Instead, hers is a far more subtle approach more in line with some of soul and R&B’s greatest practitioners, relying more on an innate knowledge of the material and a masterful ability to convey emotions with the least amount of unnecessary vocal embellishments. Like a female Al Green, Gardot shows a masterful control over her voice, able to belt when the song or phrase calls for it, but largely relying on the quieter reaches of her voice. “Same to You” perfectly conveys this dichotomy, with Gardot restraining her voice for much of the performance, pushing it where and when necessary, displaying masterful control of the softer, more intimate parts of her range throughout.

Similarly, the simmering strings underscoring “Don’t Misunderstand”s club-footed funk serve to perfectly compliment Gardot’s simmering performance, one which threatens to boil over several times before settling back into a subdued groove. It’s yet another indication of Gardot’s sense of knowing her way around a song, allowing her voice to rise in conjuncture with the arrangement, remaining atop the other instruments but never dominating.

On “Bad News", she soulfully struts around the melody, backed by a sparse arrangement. At a slow shuffle, hers is a performance for which adjectives like “smoldering” were intended, easing her way into the song and allowing it to slowly unfold. With horns snaking in and out of her phrasing (complete with a blistering, borderline avant garde saxophone solo), it’s far and away one of the best, most understated performances on the album.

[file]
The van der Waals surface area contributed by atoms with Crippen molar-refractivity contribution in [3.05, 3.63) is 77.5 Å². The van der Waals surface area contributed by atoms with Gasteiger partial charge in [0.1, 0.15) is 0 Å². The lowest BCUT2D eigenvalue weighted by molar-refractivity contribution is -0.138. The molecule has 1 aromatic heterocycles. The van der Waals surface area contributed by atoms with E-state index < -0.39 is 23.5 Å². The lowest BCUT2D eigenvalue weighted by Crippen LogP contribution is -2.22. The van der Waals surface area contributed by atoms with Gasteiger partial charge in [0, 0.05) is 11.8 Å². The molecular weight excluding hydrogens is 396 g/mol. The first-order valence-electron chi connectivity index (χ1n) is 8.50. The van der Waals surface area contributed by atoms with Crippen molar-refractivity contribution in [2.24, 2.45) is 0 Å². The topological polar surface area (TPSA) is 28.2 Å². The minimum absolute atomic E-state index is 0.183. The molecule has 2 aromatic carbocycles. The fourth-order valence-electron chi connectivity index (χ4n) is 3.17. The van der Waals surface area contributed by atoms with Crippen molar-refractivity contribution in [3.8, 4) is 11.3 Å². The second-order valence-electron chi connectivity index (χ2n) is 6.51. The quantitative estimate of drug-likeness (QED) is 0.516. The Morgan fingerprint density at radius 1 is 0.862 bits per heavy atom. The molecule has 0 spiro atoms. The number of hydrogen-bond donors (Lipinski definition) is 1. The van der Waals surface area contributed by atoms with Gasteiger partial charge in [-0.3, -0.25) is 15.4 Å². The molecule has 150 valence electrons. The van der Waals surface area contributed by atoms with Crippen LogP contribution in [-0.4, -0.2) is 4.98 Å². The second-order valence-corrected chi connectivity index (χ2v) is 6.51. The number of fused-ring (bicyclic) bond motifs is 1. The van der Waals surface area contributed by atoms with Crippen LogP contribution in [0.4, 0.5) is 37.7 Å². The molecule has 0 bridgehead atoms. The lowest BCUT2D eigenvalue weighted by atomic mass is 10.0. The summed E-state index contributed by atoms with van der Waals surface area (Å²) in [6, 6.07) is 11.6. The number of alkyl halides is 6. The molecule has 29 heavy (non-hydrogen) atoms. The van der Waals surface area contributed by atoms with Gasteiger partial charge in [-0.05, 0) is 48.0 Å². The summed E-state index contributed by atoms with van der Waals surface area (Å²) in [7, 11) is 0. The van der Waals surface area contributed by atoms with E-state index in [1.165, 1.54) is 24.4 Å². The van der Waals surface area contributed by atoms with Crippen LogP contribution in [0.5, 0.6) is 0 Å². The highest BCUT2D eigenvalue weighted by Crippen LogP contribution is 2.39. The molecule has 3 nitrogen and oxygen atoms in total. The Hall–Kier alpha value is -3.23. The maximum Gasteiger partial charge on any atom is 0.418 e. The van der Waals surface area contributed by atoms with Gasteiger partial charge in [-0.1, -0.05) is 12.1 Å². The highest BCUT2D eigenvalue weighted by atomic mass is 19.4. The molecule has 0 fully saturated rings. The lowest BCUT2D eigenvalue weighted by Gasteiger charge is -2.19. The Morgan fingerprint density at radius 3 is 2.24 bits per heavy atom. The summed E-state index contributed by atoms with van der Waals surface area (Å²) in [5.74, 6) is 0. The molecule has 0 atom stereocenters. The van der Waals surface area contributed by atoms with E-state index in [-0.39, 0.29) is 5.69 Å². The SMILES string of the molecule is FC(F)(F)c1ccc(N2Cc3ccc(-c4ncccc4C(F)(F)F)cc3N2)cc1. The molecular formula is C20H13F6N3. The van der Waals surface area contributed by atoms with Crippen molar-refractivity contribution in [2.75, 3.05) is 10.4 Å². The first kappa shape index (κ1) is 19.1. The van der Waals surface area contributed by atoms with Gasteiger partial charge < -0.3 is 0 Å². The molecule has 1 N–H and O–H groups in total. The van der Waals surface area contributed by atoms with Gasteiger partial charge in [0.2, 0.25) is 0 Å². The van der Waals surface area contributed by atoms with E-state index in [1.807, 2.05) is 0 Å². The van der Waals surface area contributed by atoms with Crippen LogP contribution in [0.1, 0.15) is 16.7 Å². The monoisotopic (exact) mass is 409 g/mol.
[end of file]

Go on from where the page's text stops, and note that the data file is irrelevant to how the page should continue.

Proving she hasn’t fully abandoned her roots, “If Ever I Recall Your Face” finds her slipping into the darker end of the balladic spectrum. Employing a throwback aesthetic that calls to mind the soaring, melancholy arrangements on Sinatra’s In the Wee Small Hours or even Julie London’s middle-period recordings, Gardot shows herself to be a masterful torch singer. It’s an impressive move and, despite its stylistic incongruity, fits in well with the more pop-oriented material on the rest of the album due to Gardot’s soulful, understated delivery.

Where others would rely on wordless vocal flourishes and melisma to convey an air of technical virtuosity through to approximate the contemporary notion of what it means to be soulful, Gardot’s focus is more on conveying the emotional underpinnings, the basic building blocks of the very best soul music. And while should could stand to let her voice loose a bit more than she does here, it’s a minor complaint given the overall quality of her work here. With any luck, Currency of Man should mark the beginning of what could easily prove to be a fruitful stylistic path for the gifted performer.